The Medicare open enrollment season is an annual opportunity for millions of beneficiaries to make adjustments to their Medicare health plans, changes that might result in reduced costs and drastically better coverage.
If you can’t wait to make any adjustments, you should be aware that open enrollment may also be a time for huge enrollment errors. Here are three you should avoid at all costs.
Choosing a Medicare Advantage Plan where your providers aren’t in-network
Medicare Advantage plans with a Part B premium give back feature provide various advantages that Original Medicare does not, including options for extended coverage for dental, vision, and hearing (in most situations) and – in certain cases – zero-premium expenses. If there is one disadvantage to an Advantage plan, it is that you are confined to a select network of providers. If you go out of network, you may have to pay for your treatment out of pocket.
What is the issue? Medicare Advantage plan networks might vary from year to year. If you’ve grown to trust a certain physician or whose office is handy for you, the last thing you want to do is continue with your current Medicare Advantage plan only to discover that your doctor is no longer in-network.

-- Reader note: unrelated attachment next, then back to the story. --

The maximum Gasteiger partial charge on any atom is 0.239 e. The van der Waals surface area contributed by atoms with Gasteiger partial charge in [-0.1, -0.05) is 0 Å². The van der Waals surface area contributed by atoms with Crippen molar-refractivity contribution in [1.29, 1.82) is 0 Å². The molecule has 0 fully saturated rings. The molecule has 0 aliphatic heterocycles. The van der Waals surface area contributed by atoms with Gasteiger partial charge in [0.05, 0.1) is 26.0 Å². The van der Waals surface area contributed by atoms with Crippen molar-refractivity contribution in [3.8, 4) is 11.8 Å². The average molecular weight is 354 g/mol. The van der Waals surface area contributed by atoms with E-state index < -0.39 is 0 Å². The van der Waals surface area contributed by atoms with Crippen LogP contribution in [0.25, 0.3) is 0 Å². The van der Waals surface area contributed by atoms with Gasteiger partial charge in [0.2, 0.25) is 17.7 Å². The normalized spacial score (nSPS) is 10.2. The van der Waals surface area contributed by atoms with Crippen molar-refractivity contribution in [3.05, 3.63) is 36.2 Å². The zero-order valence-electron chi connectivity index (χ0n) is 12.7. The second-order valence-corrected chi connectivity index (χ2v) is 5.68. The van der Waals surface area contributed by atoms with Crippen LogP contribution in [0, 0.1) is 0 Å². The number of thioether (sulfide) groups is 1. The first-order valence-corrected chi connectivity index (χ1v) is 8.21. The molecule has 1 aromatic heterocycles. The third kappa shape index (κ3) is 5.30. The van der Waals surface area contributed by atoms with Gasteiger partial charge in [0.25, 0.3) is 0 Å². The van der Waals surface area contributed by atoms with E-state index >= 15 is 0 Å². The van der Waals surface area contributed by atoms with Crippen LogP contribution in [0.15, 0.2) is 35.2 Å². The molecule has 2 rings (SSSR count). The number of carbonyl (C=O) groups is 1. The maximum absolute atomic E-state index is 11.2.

As a result, keep an eye out for such changes before committing to the same Medicare Advantage plan right away. If you discover that your chosen providers are no longer in-network, consider moving to a different plan.
Sticking with the same Part D plan without exploring others
Medicare Advantage Part D prescription costs might rise year after year, making your current medication plan more costly. Plan formularies, which decide how much you pay for your prescriptions, might also vary from year to year, resulting in inadequate coverage for the pharmaceuticals you use (keep in mind that most Medicare Advantage plans have integrated Part D drug coverage; the formularies on those plans can change just as they can for stand-alone Part D plans).
However, you should also reconsider your requirements. If you’re no longer taking the same medicines, you may be able to locate a less expensive Part D plan that still provides the coverage you need.
Assuming you and your spouse need to be on the same Part D plan
Certain things are enjoyable to do as a couple, but selecting a Part D plan is not one of them.
If you and your spouse take different drugs, the strategy that works best for you may not be the greatest option for him or her. A better option? Approach the selection process as an individual, particularly because most Part D plans do not provide a family discount.
Don’t rush through the process
Because open enrollment lasts almost two months, you have plenty of time to weigh your options and acquire the best health insurance for the following year. When assessing your plan alternatives, take your time; doing so might save you a lot of money and frustration.